I totally agree with the table saw and the safety issue there…. I like my fingers! As my plan sits now I will be 1/2 inch thick material, not sure on the actual type of material yet. I am making a round display stand with 5 levels and need a finished edge but im not a huge fan of laminate edging… im going through options there as well

-- measure once, cut twice...swear repeatedly

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MrUnix

4202 posts in 1658 days


#12 posted 04-08-2015 02:17 AM

If you are making a display stand, it might be better to use a circle template with the router to avoid a hole in the middle (for the pivot point). Guess it depends on the diameter of the stand though. There are lots of ways to accomplish the same task, so you just gotta figure out which one works best for you and the project.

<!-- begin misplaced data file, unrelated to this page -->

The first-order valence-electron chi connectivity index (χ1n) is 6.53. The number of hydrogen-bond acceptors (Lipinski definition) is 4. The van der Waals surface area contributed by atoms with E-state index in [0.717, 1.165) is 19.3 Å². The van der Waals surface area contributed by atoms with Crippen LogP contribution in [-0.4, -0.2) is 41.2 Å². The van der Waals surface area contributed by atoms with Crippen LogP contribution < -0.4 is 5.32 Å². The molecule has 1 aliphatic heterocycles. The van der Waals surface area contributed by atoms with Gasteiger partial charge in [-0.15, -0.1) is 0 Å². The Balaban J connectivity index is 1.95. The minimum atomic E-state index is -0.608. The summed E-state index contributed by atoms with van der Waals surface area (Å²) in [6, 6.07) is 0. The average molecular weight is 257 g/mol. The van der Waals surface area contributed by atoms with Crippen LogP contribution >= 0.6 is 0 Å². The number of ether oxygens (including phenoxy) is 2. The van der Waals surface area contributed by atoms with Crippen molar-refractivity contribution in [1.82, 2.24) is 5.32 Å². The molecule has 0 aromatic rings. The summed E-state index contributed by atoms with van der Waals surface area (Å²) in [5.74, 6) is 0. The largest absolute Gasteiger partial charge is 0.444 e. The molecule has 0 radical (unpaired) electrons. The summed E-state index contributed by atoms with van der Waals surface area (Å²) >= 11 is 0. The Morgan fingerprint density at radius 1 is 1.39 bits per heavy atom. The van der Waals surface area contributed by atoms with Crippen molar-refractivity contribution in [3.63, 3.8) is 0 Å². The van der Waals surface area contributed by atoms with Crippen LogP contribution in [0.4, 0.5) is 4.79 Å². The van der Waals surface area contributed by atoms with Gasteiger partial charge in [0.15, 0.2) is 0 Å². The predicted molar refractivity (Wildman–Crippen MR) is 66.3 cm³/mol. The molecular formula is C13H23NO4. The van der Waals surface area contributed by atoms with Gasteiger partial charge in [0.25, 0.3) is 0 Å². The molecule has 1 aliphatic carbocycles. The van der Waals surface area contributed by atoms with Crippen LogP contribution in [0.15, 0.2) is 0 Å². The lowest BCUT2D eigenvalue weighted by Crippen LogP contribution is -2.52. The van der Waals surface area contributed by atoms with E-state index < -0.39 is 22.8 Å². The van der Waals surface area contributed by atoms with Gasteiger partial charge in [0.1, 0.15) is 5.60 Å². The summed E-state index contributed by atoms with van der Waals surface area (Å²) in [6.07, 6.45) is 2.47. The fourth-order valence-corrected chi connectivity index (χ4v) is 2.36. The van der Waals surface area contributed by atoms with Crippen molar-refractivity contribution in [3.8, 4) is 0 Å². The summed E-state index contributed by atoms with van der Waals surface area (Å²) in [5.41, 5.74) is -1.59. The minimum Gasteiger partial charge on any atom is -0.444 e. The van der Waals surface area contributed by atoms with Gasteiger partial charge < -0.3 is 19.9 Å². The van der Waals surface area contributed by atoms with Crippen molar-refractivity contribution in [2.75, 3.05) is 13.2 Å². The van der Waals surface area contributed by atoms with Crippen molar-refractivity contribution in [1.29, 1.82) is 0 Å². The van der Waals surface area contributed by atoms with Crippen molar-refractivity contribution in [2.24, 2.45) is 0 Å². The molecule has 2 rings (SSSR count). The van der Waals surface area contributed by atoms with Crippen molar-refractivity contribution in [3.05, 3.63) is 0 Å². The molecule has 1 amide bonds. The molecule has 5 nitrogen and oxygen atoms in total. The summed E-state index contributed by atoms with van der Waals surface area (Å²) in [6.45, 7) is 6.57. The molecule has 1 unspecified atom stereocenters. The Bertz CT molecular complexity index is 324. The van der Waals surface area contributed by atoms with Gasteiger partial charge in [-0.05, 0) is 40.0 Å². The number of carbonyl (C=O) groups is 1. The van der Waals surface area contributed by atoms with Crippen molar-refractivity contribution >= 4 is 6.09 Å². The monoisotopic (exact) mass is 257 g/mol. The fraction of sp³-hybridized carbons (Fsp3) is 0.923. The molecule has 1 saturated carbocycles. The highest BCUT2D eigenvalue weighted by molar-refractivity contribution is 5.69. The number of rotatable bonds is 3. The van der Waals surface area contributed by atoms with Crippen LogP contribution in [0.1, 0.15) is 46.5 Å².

Cheers,
Brad

-- Brad in FL - To be old and wise, you must first be young and stupid

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timbertailor

1591 posts in 884 days


#13 posted 04-08-2015 02:36 AM



Given the choice between a jig saw, band saw, table saw or router… the router is usually the easiest.
Cheers,
Brad

- MrUnix

And, the router will give you the cleanest cut.

-- Brad, Texas, https://www.youtube.com/user/tonkatoytruck/feed

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Mykos

102 posts in 1254 days


#14 posted 04-08-2015 03:39 AM

You can use a pin through a block stuck to the plywood with carpet tape to avoid the hole in the middle. I use one with my router trammel. For 1/2” material I’d go straight for the router. It makes nice clean edges.

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Woodpecker23

64 posts in 634 days


#15 posted 04-08-2015 03:56 AM



You can use a pin through a block stuck to the plywood with carpet tape to avoid the hole in the middle. I use one with my router trammel. For 1/2” material I d go straight for the router. It makes nice clean edges.

- Mykos


So do u normally rough cut first and just use the router to finish up or cut straight through the stock right from the get go

-- measure once, cut twice...swear repeatedly